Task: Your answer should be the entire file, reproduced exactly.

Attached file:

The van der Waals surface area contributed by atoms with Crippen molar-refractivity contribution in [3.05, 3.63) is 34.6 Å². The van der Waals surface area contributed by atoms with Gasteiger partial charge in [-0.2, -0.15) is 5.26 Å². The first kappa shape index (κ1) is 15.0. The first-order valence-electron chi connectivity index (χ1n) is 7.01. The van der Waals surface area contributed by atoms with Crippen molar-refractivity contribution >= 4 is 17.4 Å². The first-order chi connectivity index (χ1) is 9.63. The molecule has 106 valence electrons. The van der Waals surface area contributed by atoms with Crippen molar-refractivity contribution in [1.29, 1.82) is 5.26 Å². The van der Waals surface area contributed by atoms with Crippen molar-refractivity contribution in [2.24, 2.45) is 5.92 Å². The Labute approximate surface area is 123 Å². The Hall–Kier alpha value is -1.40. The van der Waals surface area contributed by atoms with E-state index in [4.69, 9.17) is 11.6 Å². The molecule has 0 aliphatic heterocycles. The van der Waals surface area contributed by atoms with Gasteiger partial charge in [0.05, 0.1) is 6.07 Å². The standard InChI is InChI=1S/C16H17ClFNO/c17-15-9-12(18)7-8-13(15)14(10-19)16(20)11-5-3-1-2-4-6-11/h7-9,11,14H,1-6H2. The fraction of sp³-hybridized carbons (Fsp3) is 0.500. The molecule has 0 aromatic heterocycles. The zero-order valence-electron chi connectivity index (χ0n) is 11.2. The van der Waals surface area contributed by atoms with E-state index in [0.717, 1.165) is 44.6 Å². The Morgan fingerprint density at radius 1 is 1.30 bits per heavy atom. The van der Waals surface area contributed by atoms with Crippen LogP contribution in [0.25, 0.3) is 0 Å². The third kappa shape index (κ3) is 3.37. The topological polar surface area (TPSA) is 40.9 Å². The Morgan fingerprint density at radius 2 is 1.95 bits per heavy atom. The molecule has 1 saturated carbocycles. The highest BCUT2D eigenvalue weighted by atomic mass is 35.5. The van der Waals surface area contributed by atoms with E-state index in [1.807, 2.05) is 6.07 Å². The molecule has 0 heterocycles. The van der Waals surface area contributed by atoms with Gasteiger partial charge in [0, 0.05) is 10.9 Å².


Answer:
The van der Waals surface area contributed by atoms with Crippen molar-refractivity contribution in [3.05, 3.63) is 34.6 Å². The van der Waals surface area contributed by atoms with Gasteiger partial charge in [-0.2, -0.15) is 5.26 Å². The first kappa shape index (κ1) is 15.0. The first-order valence-electron chi connectivity index (χ1n) is 7.01. The van der Waals surface area contributed by atoms with Crippen molar-refractivity contribution >= 4 is 17.4 Å². The first-order chi connectivity index (χ1) is 9.63. The molecule has 106 valence electrons. The van der Waals surface area contributed by atoms with Crippen molar-refractivity contribution in [1.29, 1.82) is 5.26 Å². The van der Waals surface area contributed by atoms with Crippen molar-refractivity contribution in [2.24, 2.45) is 5.92 Å². The Labute approximate surface area is 123 Å². The Hall–Kier alpha value is -1.40. The van der Waals surface area contributed by atoms with E-state index in [4.69, 9.17) is 11.6 Å². The molecule has 0 aliphatic heterocycles. The van der Waals surface area contributed by atoms with Gasteiger partial charge in [0.05, 0.1) is 6.07 Å². The standard InChI is InChI=1S/C16H17ClFNO/c17-15-9-12(18)7-8-13(15)14(10-19)16(20)11-5-3-1-2-4-6-11/h7-9,11,14H,1-6H2. The fraction of sp³-hybridized carbons (Fsp3) is 0.500. The molecule has 0 aromatic heterocycles. The zero-order valence-electron chi connectivity index (χ0n) is 11.2. The van der Waals surface area contributed by atoms with E-state index in [0.717, 1.165) is 44.6 Å². The Morgan fingerprint density at radius 1 is 1.30 bits per heavy atom. The van der Waals surface area contributed by atoms with Crippen LogP contribution in [0.25, 0.3) is 0 Å². The third kappa shape index (κ3) is 3.37. The topological polar surface area (TPSA) is 40.9 Å². The Morgan fingerprint density at radius 2 is 1.95 bits per heavy atom. The molecule has 1 saturated carbocycles. The highest BCUT2D eigenvalue weighted by atomic mass is 35.5. The van der Waals surface area contributed by atoms with E-state index in [1.807, 2.05) is 6.07 Å². The molecule has 0 heterocycles. The van der Waals surface area contributed by atoms with Gasteiger partial charge in [0, 0.05) is 10.9 Å².